In most years, the House and Senate leadership would simply agree to a continuing resolution (CR) that maintains existing federal policy and holds funding at current levels for a certain period to prevent a government shutdown before Oct. 1. Leadership would then negotiate an omnibus package that includes all 12 of the annual appropriations bills, and just when congressional members are desperate to get home for the winter recess, pass it late at night and leave town. 

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Swirling Political Forces Could Derail Passage of Federal Continuing Resolution

Originally published on September 6, 2023 by Eric Schmutz for NAIOP.

Welcome to September! With temperatures starting to cool down, kids heading back to school, and football season kicking off, it’s easy to forget that the federal fiscal year ends at the end of the month. That means that there are only 11 days when both the House and the Senate are scheduled to be in session before the current federal funding authorization expires. Moreover, only one of the annual appropriations bills has passed the House and none have passed the Senate.

In most years, the House and Senate leadership would simply agree to a continuing resolution (CR) that maintains existing federal policy and holds funding at current levels for a certain period to prevent a government shutdown before Oct. 1. Leadership would then negotiate an omnibus package that includes all 12 of the annual appropriations bills, and just when congressional members are desperate to get home for the winter recess, pass it late at night and leave town. 

This year, however, is not following Congress’ standard operating procedure, and is reminiscent of the years when congressional leaders were powerless to rein in the political forces that led to government shutdowns. Republicans hold a slim five-vote majority in the House while Democrats hold a mere one-seat majority in the Senate. Adding to the partisan pressure, President Joe Biden is up for reelection in just over 14 months; former President Donald Trump, the current Republican front-runner, faces multiple indictments on the federal and state levels; and two congressional committees are investigating Biden’s son Hunter’s business relationships with foreign entities to see whether those contracts involved the president. 

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A Full Fall Schedule Looms Over Congress’ Summer Break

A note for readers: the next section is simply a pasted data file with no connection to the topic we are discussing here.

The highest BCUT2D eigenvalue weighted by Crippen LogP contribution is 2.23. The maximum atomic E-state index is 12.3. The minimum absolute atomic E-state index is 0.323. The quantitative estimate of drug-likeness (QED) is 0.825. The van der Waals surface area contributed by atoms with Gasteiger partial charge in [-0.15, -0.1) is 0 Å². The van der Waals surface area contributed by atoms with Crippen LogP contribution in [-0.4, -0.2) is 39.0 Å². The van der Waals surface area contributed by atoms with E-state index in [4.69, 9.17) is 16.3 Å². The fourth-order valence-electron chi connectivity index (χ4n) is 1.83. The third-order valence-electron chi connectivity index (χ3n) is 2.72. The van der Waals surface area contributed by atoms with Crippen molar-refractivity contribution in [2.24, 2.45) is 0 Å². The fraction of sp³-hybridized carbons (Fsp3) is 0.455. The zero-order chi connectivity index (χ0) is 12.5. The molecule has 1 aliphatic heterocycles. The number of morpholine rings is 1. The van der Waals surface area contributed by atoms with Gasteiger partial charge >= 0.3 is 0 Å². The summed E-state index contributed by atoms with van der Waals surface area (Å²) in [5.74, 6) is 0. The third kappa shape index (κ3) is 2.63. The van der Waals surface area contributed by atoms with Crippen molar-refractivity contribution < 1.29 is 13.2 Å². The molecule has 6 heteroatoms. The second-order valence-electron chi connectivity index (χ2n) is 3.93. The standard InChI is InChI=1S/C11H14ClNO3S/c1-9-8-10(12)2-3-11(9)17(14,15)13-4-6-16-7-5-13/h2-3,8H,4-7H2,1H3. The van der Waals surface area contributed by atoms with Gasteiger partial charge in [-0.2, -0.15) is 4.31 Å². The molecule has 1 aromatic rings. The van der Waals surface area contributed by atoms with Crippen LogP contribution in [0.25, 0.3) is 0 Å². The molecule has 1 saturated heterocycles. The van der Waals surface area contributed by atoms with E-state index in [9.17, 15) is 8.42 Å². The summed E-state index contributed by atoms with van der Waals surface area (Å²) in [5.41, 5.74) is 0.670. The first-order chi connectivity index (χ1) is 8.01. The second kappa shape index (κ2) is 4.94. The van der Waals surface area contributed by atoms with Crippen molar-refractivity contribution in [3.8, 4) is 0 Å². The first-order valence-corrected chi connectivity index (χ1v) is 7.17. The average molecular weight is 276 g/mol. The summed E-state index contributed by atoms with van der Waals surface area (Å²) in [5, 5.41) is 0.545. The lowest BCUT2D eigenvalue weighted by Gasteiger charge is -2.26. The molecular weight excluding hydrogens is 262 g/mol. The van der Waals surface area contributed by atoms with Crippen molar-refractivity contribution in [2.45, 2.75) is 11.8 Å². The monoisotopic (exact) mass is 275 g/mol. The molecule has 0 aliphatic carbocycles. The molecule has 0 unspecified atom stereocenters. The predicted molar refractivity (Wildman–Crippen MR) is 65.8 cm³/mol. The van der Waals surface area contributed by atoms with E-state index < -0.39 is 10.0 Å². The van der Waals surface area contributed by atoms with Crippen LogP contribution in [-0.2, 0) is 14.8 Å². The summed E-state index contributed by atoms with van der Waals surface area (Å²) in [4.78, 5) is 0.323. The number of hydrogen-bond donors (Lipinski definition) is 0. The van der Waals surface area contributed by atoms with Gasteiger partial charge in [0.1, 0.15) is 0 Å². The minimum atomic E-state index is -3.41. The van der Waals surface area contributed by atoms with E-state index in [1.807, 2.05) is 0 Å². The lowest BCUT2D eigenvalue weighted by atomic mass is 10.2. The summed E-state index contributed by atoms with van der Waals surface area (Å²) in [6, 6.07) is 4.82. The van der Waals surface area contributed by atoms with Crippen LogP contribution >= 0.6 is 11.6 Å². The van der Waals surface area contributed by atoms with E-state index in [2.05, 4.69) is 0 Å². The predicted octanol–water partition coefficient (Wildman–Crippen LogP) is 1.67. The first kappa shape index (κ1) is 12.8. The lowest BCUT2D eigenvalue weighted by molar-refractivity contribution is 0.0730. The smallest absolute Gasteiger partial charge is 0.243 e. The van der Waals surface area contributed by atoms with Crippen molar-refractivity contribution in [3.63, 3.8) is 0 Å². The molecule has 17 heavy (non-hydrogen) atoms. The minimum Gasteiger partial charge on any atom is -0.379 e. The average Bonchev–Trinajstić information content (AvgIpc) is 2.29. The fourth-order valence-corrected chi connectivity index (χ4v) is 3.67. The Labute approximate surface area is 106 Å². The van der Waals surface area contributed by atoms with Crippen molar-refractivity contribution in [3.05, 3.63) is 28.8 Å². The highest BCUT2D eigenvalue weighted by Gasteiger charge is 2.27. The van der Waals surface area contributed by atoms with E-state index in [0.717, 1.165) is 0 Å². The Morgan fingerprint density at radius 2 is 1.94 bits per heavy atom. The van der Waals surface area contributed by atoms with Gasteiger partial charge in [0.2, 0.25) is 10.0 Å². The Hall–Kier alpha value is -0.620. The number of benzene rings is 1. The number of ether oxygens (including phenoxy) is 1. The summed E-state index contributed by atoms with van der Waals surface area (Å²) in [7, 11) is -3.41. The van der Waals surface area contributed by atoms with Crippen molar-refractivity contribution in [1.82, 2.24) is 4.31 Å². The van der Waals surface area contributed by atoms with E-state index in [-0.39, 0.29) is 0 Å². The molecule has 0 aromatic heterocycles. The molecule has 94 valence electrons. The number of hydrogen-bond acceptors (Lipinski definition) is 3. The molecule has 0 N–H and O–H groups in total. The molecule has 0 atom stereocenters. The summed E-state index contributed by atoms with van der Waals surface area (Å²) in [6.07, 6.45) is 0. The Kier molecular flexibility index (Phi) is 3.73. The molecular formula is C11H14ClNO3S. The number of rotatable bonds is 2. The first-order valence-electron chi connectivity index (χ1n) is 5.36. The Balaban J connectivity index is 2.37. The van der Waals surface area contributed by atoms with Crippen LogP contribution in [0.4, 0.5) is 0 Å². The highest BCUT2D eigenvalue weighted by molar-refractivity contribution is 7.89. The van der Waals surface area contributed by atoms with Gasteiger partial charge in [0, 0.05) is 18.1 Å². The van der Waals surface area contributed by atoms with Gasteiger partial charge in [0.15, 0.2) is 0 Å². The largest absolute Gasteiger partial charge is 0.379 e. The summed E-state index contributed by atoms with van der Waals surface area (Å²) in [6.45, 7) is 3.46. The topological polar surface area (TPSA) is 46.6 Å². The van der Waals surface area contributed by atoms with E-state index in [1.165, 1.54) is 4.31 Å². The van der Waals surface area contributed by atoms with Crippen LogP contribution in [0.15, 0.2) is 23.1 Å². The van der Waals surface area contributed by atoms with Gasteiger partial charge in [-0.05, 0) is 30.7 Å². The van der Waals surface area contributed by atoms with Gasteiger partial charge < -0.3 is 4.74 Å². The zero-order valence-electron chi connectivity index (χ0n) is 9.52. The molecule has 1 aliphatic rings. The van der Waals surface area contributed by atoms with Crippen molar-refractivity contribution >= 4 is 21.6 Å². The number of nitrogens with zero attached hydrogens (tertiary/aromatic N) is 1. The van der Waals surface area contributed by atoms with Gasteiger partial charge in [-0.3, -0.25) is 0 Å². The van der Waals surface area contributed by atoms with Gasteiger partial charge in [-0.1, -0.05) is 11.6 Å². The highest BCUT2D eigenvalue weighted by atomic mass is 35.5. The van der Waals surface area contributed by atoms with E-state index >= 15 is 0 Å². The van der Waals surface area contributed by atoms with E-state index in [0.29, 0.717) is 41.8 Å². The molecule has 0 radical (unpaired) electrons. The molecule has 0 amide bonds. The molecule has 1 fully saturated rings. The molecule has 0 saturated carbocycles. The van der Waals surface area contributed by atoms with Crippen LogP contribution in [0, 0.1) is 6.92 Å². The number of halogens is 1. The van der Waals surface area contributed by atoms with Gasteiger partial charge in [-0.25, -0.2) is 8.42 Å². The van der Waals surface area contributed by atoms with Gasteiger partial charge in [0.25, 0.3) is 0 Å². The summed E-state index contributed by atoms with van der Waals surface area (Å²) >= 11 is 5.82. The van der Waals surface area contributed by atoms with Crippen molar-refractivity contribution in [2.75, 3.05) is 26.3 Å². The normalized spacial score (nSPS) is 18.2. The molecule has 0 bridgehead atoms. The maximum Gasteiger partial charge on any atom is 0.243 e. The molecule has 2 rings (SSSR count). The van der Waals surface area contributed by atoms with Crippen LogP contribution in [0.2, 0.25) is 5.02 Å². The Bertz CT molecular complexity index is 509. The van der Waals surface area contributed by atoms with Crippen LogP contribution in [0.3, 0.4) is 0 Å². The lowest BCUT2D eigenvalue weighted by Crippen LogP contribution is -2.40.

Originally published on August 2, 2023, by Aquiles Suarez for NAIOP.

August has arrived, which for Capitol Hill means that Congress is in recess until sometime in September. Senators, congressional representatives and staff members scatter across the world on congressional delegation trips (so-called “codels”), and back to their home districts to meet with constituents, host fundraisers and boast about their legislative achievements. Well, perhaps all of those things are true with the exception of the last bit. 

The reality is that Congress left town last Friday with little agreement on a path forward for must-pass appropriations bills to keep the federal government operating past the start of the new fiscal year on Oct. 1. While congressional Democrats have been given their talking points on the economy by the White House, House Republicans had hoped to be much further along on their agenda to limit government spending by the time of the August recess. But only one of 12 appropriations bills that need to be passed and signed into law by the start of the new fiscal year has advanced in the House. And disagreement among Republicans on a proposed tax package has clouded the outlook for any tax legislation made into law this year.

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GOP Tax Package is Just the Beginning

Originally published on June 21, 2023, by Aquiles Suarez for NAIOP.

Last week, House of Representatives Ways and Means Committee Chairman Jason Smith (R-MO) kicked off what is expected to be months-long congressional negotiations over tax legislation. After a markup session that lasted nearly 10 hours, the tax committee passed three pieces of legislation that will be packaged together to comprise the American Families and Jobs Act. The bills passed on a purely partisan basis, with no Democrats on the committee voting in support, and with little chance that the combined bill would pass the Democratic-controlled Senate in its current form. As such, the committee’s action is seen as House Republicans’ first step on the road to talks with their Democratic Senate counterparts, possibly culminating in a year-end, bipartisan tax package.

The three bills passed by the Ways and Means Committee are:

  • The Tax Cuts for Working Families Act (H.R. 3936);
  • The Small Business Jobs Act (H.R 3937); and
  • The Build It in America Act (H.R. 3938).
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NAIOP Commends Supreme Court Ruling in Sackett v. EPA

Originally published on May 25, 2023, by Marc Selvitelli, CAE for NAIOP.

Today the Supreme Court issued a unanimous decision in Sackett v. EPA, a case involving the jurisdiction of the Clean Water Act and the definition of “Waters of the United States” (WOTUS), and an issue on which NAIOP has been active on behalf of commercial real estate.  In a victory for NAIOP members and the CRE industry, the Court ruled that the Clean Water Act extends only to wetlands that are “as a practical matter indistinguishable from waters of the United States” and that have a continuous surface connection with that water.